By contrast, you won't have much fun combining a couple of large-format photographs. These are indeed best left in their own, separate files because compression algorithms would not be as efficient and memory consumption in the browser would skyrocket.

You don't have to do this manually. Here are a couple of tools that help you create CSS Sprites:

In a Nutshell
Combining Files

Every CSS, JavaScript, or image file that your page includes must be requested by the browser - and each of these HTTP requests takes its time, slowing down your page's performance.

  • Use preprocessing tools to combine your CSS and JavaScript code into one (or at least fewer) files.
  • Take a look at your images and combine smaller assets like logos and icons into a CSS Sprite.

Avoiding Redirects

Keeping the number of HTTP requests at a minimum is an important ground rule if you want fast web pages. Using CSS image sprites and concatenating CSS & JavaScript are not the only things you can do to reduce HTTP requests: avoiding redirects is just as important.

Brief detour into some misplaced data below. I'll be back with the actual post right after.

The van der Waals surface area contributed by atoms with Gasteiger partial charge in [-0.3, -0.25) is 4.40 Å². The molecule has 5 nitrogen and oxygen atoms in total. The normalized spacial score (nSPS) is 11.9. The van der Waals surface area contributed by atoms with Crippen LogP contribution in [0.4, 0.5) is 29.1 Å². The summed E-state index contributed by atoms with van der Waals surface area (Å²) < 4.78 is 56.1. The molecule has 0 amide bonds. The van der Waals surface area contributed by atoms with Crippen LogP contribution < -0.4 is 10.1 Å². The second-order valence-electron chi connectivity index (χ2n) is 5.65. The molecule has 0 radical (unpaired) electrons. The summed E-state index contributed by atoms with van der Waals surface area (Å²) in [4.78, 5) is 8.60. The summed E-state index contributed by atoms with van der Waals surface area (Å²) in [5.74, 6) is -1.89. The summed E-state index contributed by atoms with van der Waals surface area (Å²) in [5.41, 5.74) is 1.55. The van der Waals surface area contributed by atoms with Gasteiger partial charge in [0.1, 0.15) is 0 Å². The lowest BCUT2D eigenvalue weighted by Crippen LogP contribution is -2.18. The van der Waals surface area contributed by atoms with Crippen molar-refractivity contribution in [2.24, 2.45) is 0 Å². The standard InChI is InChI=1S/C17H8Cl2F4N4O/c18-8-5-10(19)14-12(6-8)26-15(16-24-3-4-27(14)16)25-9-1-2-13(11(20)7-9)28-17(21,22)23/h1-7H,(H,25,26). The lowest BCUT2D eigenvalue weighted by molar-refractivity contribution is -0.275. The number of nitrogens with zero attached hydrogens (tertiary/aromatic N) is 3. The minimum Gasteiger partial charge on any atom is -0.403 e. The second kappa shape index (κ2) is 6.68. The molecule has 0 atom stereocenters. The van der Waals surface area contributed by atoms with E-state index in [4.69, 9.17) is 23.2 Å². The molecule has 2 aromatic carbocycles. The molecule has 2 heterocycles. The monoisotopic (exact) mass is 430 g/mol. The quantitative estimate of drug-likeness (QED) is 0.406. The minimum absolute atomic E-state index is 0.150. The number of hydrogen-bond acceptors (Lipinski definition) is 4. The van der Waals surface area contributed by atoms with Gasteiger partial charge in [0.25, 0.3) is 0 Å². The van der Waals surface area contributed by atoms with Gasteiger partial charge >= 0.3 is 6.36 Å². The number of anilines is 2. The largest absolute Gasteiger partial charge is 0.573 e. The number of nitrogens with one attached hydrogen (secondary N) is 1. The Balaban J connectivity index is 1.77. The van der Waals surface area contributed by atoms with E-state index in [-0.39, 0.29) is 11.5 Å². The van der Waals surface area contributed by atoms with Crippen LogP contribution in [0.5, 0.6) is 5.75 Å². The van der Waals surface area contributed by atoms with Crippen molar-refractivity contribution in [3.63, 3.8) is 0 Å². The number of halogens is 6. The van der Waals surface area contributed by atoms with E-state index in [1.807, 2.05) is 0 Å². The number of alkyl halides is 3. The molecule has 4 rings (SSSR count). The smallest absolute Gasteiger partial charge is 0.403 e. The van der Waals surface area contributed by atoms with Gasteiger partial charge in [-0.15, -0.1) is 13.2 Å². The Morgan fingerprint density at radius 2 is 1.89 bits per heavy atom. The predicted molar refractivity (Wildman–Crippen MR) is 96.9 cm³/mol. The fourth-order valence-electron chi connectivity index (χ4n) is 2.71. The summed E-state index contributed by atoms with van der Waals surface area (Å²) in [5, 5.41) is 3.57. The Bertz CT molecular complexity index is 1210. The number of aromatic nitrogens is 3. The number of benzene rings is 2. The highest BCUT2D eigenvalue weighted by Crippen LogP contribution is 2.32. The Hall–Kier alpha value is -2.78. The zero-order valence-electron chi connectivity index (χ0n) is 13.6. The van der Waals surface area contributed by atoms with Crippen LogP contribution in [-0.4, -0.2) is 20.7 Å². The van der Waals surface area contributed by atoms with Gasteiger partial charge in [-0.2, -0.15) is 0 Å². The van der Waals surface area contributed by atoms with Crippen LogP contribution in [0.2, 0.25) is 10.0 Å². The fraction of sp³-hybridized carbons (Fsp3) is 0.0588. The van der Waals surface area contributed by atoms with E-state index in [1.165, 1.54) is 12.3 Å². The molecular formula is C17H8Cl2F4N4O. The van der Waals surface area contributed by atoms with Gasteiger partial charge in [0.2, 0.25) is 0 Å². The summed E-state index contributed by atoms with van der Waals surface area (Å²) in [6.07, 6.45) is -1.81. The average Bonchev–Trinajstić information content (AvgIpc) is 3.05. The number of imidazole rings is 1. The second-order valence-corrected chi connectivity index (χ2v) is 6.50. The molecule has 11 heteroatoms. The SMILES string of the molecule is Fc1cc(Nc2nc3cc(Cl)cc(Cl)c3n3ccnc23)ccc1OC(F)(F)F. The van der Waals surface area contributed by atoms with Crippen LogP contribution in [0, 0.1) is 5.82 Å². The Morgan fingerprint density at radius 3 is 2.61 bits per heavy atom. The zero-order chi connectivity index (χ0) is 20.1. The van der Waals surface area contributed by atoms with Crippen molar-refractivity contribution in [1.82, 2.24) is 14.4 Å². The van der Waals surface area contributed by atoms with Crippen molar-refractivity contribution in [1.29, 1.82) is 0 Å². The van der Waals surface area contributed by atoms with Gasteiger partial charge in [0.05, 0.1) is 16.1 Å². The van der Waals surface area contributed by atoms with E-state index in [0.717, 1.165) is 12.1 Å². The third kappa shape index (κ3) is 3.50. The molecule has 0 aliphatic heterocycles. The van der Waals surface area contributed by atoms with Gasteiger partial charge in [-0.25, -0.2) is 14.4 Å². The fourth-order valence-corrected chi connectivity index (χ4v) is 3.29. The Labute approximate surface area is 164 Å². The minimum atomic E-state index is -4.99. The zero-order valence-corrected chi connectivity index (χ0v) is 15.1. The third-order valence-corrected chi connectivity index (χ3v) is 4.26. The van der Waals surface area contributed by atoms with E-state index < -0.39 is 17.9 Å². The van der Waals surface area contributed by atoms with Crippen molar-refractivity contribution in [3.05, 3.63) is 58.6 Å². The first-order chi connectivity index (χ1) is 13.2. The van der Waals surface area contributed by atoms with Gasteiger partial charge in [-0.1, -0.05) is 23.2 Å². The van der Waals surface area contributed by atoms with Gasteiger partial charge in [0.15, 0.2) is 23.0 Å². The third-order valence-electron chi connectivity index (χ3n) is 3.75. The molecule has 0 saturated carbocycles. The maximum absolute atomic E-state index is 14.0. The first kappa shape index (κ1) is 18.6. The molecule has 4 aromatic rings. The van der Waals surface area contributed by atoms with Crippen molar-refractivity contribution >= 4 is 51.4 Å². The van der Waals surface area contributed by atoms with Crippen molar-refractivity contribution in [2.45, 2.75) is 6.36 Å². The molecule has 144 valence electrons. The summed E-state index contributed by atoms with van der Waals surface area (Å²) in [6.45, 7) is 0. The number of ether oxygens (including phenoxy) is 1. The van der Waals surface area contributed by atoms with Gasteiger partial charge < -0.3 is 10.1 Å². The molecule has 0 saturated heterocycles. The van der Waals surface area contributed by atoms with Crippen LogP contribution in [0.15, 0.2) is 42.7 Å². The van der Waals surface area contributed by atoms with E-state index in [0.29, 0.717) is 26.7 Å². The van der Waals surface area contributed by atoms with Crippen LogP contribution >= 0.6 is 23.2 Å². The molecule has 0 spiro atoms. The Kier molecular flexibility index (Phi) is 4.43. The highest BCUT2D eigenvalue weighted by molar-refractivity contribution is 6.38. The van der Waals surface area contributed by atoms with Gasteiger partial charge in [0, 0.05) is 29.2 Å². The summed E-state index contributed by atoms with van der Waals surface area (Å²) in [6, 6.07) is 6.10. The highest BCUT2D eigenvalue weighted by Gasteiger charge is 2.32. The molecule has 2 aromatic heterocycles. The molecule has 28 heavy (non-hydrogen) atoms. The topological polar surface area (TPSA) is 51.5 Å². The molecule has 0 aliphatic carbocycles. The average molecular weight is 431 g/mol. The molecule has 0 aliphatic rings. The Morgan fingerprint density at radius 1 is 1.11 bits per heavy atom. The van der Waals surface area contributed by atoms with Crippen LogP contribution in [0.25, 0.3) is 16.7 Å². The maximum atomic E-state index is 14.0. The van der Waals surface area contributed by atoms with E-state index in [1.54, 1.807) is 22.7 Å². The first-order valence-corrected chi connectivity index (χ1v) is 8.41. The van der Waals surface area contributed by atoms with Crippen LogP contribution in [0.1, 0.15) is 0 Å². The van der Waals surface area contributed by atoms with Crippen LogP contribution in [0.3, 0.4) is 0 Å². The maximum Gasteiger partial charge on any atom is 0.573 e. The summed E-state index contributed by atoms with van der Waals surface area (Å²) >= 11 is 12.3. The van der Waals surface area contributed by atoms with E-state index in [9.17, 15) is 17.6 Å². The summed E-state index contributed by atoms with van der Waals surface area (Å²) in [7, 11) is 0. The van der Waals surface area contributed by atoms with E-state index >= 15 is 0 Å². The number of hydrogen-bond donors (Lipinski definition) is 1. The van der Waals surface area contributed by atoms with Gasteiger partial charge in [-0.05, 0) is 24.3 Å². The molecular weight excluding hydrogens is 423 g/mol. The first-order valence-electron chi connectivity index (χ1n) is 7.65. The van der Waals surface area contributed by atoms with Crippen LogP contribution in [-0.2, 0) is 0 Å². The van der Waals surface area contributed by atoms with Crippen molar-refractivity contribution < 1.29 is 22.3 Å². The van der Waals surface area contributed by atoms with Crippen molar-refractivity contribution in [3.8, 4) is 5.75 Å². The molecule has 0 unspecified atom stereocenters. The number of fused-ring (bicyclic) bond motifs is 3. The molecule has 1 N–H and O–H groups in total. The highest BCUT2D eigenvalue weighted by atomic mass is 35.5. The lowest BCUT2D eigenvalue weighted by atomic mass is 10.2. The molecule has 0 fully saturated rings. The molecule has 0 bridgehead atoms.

The reason for this is that redirects cause roundtrips to the server(s) just like any other request. If you're unlucky, additional tasks like DNS lookups and TCP handshakes have to be performed as well.

All of this means just one thing: you should carefully check if loading your pages involves redirects. As an example, it might be worth serving a modern, responsive page for all devices instead of redirecting mobile visitors to a special "" place.

In a Nutshell
Avoiding Redirects